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Getting an Uncontested Divorce in Virginia

In Virginia, married couples can obtain an “uncontested divorce” if they meet all of the prerequisites and follow the correct procedures. As a streamlined process that minimizes the time and expense of a divorce, an uncontested divorce is highly appealing. However, its very name can be a little misleading, and qualifying for an uncontested divorce requires strict compliance with the law. Here are some issues that can get in the way.

Uncontested Doesn’t Mean Indifferent

In order to qualify for an uncontested divorce, the married couple has to reach an agreement on all the issues relating to the marriage, including division of assets and debts, custody and support. The agreement must be in writing and signed by both parties. Unfortunately, this means that if you have a spouse that has disappeared or refuses to engage, and you are unable to reach an agreement, then you cannot use this streamlined process to get a divorce.

Only Certain Grounds for Divorce Will Apply

In addition to requiring a minimum of cooperation, the only grounds for an uncontested divorce is to be separated for the proper period of time. The amount of time that the parties must be separated depends on whether they have minor children. The court is very strict about this issue because otherwise, the court does not have the authority to grant the divorce. If the parties try to get divorced before they meet the requirements, the court will reject the filings, and the parties will have to spend the time and money to refile everything once the proper amount of time has passed.

Proper Forms and Procedures

Just like all other legal proceedings in the Commonwealth of Virginia, the court requires correct and complete forms. It also requires that the parties respect the formalities of service of process – making sure that the forms are delivered to the other party. Incomplete forms or improper service will cause the filings to be rejected by the court, forcing the party to repeat steps, prolonging the time and increasing the cost of the process.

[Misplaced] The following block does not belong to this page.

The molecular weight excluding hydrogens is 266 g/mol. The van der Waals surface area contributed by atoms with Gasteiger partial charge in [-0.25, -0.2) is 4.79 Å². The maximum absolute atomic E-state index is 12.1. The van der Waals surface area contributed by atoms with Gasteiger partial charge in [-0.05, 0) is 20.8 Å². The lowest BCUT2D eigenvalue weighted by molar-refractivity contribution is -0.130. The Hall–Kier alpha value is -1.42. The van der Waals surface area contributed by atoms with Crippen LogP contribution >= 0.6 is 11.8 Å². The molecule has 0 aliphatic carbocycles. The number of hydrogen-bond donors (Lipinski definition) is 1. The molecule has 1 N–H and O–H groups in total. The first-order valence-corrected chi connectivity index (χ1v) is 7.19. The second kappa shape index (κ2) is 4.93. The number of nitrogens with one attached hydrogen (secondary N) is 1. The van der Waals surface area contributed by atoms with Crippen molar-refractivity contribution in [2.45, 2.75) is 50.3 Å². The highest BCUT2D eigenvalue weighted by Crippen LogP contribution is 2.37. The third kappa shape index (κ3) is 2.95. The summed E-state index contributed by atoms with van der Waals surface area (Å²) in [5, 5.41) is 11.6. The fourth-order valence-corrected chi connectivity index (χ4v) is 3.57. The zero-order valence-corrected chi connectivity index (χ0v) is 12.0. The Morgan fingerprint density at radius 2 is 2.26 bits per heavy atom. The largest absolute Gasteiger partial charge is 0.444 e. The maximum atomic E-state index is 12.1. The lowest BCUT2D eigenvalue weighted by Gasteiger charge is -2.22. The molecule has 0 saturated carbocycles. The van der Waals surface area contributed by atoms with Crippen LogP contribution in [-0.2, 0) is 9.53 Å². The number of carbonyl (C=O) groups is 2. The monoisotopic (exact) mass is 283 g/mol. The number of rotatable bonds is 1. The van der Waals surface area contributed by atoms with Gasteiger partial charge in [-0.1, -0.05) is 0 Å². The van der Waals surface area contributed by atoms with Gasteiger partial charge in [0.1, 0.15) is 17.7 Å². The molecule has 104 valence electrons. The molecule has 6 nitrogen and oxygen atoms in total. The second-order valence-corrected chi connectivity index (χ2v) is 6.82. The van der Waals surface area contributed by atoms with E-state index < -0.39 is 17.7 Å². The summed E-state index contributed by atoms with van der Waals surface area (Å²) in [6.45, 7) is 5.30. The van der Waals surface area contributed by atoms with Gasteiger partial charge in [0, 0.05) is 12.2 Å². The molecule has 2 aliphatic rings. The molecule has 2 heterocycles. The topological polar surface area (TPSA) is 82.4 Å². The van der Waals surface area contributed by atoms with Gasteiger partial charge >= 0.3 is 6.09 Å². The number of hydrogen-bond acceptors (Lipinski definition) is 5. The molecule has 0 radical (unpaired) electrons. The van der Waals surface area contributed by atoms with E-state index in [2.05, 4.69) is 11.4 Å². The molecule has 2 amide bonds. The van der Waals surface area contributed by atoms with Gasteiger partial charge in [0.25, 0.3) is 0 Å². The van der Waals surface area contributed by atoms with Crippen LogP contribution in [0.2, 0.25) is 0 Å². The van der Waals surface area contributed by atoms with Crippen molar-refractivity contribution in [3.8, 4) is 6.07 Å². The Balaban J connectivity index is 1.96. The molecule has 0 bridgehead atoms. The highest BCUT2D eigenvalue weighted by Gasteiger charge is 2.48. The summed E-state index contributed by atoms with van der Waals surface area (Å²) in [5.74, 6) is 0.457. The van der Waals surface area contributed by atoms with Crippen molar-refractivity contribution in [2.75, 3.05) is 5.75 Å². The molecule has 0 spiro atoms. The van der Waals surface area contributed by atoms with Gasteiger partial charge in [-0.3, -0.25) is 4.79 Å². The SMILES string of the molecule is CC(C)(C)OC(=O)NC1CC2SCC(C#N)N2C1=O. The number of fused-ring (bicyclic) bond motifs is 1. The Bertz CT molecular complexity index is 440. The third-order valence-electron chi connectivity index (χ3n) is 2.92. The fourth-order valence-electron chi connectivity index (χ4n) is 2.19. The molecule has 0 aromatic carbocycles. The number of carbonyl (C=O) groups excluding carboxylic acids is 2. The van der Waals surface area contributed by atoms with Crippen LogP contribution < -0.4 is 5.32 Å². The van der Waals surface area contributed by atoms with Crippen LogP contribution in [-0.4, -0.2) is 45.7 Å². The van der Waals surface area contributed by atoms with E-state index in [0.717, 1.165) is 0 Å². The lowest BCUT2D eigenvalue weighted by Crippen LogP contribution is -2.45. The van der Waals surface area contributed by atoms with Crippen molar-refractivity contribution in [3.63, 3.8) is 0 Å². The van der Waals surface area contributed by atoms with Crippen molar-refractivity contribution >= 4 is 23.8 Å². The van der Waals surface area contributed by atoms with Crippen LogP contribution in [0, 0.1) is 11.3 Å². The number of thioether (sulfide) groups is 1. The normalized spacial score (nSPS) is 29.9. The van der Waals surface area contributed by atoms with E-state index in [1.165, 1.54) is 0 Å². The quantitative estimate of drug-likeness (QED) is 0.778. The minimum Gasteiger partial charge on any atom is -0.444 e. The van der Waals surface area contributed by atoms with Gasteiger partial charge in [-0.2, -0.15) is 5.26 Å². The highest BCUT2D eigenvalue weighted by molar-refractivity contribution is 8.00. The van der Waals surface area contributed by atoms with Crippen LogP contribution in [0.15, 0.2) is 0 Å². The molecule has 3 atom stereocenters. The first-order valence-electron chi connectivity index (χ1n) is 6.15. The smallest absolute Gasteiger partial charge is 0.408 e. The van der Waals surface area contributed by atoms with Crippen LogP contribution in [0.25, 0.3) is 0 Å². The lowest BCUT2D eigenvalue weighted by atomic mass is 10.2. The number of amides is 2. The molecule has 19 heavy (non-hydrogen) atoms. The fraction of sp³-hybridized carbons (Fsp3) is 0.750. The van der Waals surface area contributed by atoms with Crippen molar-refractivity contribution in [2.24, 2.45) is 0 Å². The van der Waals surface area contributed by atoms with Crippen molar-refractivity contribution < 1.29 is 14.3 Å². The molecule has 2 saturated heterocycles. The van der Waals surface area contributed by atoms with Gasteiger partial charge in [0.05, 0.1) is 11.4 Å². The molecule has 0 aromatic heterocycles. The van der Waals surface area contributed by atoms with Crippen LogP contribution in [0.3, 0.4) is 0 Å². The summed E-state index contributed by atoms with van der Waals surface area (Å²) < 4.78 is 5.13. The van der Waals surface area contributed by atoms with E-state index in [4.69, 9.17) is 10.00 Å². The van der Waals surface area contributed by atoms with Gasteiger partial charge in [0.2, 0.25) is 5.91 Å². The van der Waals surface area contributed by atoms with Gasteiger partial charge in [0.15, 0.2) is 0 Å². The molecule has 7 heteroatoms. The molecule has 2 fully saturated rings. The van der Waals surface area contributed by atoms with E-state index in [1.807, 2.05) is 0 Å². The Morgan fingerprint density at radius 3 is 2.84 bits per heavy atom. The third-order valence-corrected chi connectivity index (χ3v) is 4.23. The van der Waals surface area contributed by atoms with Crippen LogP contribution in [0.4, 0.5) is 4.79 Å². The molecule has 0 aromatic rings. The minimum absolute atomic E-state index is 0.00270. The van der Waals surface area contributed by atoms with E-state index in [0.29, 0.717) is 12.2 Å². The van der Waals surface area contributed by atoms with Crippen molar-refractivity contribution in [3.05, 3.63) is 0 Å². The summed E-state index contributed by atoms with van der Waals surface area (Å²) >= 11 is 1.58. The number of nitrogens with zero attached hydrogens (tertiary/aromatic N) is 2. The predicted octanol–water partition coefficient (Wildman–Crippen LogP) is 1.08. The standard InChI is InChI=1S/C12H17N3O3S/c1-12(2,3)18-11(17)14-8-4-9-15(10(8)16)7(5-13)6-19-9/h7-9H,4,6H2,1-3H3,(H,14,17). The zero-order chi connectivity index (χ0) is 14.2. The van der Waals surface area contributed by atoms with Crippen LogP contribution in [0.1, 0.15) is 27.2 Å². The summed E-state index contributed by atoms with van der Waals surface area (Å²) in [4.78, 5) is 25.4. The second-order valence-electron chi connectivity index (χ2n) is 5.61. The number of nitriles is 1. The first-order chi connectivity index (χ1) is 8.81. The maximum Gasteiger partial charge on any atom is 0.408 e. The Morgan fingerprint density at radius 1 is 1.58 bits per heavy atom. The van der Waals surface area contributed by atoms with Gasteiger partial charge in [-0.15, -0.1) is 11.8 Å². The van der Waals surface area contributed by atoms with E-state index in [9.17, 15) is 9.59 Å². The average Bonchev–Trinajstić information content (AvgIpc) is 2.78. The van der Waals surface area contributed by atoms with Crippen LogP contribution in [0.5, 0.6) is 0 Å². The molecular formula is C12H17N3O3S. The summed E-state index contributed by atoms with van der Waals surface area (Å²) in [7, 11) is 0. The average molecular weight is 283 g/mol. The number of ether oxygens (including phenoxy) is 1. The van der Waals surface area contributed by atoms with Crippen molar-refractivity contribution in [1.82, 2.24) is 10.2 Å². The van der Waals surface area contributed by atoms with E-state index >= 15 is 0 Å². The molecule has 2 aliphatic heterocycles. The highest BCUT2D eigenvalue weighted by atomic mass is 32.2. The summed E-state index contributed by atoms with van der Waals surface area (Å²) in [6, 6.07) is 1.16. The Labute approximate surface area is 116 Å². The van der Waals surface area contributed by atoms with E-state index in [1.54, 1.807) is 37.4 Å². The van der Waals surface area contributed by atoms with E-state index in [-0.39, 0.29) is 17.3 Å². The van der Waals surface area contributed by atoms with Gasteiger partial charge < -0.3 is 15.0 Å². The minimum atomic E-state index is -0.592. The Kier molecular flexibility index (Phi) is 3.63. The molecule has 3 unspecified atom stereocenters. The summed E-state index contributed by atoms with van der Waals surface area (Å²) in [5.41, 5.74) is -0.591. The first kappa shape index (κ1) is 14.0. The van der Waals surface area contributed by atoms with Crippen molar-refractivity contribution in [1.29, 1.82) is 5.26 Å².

It Takes Three

The most common procedure for an uncontested divorce uses affidavits (sworn, written statements) instead of a hearing to present the facts to the court. The party and his or her witness do have the option of providing this testimony in court if preferred. Regardless of the procedure, a married couple seeking a divorce needs to support their claim with a third-party witness who can attest to their separation and specific additional facts. It is important to make sure this third party is prepared and available for a hearing or is willing to sign an affidavit with all the necessary information in order to make sure the divorce is granted.

The Court has to Agree

If all of the papers are in order, with all of the proper facts included as required by the court, and all of the procedures have been followed, the court will generally grant an uncontested divorce along with incorporating the written agreement into a court order that enforces the terms of the written agreement. However, the court does have discretion, particularly if circumstances change between the initial agreement and the court’s review, to reject the agreement. The court may also reject the agreement if the parties did not address all issues. For example, spousal support is one issue that must be addressed in a divorce. If the parties agree that they will not pay spousal support to each other, but they do not mention that anywhere in writing, when the court reviews the filings to determine whether or not to grant the divorce, it will be rejected because it will appear to the court that spousal support is an unresolved issue.

An uncontested divorce can be a simple, inexpensive way to terminate a marriage in Virginia. However, in order to make sure that you are following the proper steps, consider consulting with a family law attorney to review the terms of the written agreement and the documents before filing them. If you are considering filing a petition for an uncontested divorce in Virginia, contact Reese Law for a consultation.

DISCLAIMER. The material contained on this Website is not offered, nor should it be construed, as legal advice. The material on our Website has been prepared and published for informational purposes only. You should not act or rely upon information contained in these materials without specifically seeking professional legal advice.

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